CBS and its Content Focus
CBS Corp. (NYSE:CBS) is much more exposed to advertising than Disney is, as it is still the dominant form of revenue, although it is getting closer to about 50/50, according to CEO Les Moonves. A major reason for that improvement is the spinning of its CBS Outdoor business. Even so, it could struggle as advertising revenue continues to fall.
When talking about advertising investors need to understand there is an obvious strength during certain cycles, such as this year with the hotly contested races that will determine whether or not the Democrats will hold the Senate or Republicans take it over. This means there will be billions spend over the last half in an effort to sway undecided voters.
So at certain times, such as now, CBS and others with advertising as a higher percentage of overall revenue will do very well. That's also true in presidential election years.
Disney will obviously not do as well during these cycles as it did in the past (as measured by a percentage of revenue), but neither will it suffer as much when those unique advertising seasons are over.
For CBS, this year should be a good one because of its stronger exposure to advertising revenue, but it will also plunge in the second quarter of 2015 because of the loss of that revenue. Large media companies are working on finding a balance to these huge swings and the effect on their share price.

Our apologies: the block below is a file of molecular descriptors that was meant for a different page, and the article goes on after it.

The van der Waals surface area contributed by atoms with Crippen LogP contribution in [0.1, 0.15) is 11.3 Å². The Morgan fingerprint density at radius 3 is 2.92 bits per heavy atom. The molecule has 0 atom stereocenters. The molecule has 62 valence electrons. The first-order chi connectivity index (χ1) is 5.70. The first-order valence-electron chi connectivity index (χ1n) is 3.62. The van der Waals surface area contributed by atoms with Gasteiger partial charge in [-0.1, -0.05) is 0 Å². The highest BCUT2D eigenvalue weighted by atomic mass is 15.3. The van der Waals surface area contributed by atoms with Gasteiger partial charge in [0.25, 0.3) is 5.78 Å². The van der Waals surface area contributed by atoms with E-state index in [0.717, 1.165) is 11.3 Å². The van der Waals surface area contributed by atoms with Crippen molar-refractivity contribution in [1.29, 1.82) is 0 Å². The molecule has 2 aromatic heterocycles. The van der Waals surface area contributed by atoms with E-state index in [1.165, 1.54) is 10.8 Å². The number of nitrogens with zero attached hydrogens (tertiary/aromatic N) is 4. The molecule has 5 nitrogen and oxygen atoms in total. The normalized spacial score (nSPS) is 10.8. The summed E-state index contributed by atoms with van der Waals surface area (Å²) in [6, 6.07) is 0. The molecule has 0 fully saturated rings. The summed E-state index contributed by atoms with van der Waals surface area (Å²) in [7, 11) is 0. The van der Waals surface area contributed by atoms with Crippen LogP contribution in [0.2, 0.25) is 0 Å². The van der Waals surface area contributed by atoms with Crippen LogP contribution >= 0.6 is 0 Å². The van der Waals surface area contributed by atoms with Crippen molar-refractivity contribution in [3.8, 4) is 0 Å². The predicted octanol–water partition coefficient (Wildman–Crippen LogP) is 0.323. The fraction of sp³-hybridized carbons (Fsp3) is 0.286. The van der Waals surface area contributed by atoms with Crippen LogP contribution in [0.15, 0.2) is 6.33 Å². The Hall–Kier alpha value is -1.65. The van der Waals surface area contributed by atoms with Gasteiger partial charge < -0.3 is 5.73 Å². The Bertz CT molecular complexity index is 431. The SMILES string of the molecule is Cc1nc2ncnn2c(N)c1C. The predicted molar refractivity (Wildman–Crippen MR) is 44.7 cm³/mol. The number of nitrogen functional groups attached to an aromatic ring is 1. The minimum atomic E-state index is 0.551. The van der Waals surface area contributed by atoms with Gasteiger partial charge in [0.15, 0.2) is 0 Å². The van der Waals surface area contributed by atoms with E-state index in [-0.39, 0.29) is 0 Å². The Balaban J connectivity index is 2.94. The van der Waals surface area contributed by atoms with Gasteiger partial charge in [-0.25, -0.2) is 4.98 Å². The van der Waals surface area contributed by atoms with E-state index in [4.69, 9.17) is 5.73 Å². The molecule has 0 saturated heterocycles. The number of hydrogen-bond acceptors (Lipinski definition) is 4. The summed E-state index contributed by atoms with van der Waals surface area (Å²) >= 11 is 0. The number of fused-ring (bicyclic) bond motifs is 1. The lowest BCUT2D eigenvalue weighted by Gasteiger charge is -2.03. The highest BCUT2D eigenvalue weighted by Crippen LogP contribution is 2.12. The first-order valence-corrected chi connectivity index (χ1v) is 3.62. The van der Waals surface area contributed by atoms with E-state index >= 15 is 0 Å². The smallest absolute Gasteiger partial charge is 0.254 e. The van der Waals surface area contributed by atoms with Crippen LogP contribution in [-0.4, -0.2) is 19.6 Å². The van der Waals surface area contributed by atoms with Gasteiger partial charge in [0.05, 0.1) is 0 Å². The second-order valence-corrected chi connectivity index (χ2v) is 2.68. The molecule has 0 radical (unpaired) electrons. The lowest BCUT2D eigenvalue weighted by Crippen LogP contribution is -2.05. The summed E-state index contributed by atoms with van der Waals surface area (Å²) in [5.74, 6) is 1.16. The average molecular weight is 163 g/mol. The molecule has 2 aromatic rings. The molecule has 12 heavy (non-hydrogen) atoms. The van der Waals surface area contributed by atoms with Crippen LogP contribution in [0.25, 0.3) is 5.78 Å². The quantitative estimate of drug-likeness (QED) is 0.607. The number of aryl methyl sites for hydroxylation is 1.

Also consider that even though political spend can give a general revenue and earnings boost, advertising is still declining overall, and that won't change in the slower times. This will cause a huge discrepancy in the performance of huge media companies, which is why they're looking to increase the variety of revenue streams they have.
As for the goal of CBS to increase non-advertising revenue, it is looking for a combined $2 billion in revenue from affiliates and retransmission fees by 2020.
CBS has been in the forefront of changing the way viewers are counted, and to that end it has been adding to the number of C7 deals, meaning live plus seven days to count how many people are actually watching the show. This is one way to help not only get a more accurate count of viewers, but to battle the decline in overall viewers, which would be seen as much worse if it wasn't for the extended number of days to count viewers.
One thing CBS has going for it is it has a strong lineup, which allows it to do better than its competitors in advertising at this time; although it's obvious this is a fluctuating trend, so CBS will have to navigate these waters carefully while it remains on top. It doesn't want to move too quickly and lose out on some major ad revenue, even in a declining market.
Value of Content
No matter which major media company it is, content is still extremely important, and it provides potential for back-end revenue beyond advertising.
With that in mind, it's important to dig deeper into media companies as to what they have complete ownership of in regard to content. Those companies retaining ownership and putting their fully-owned shows on the prime time schedules, have a chance to generate ancillary revenue for years. Not owning content eliminates the potential for its full value. It also makes a company more reliant on advertising.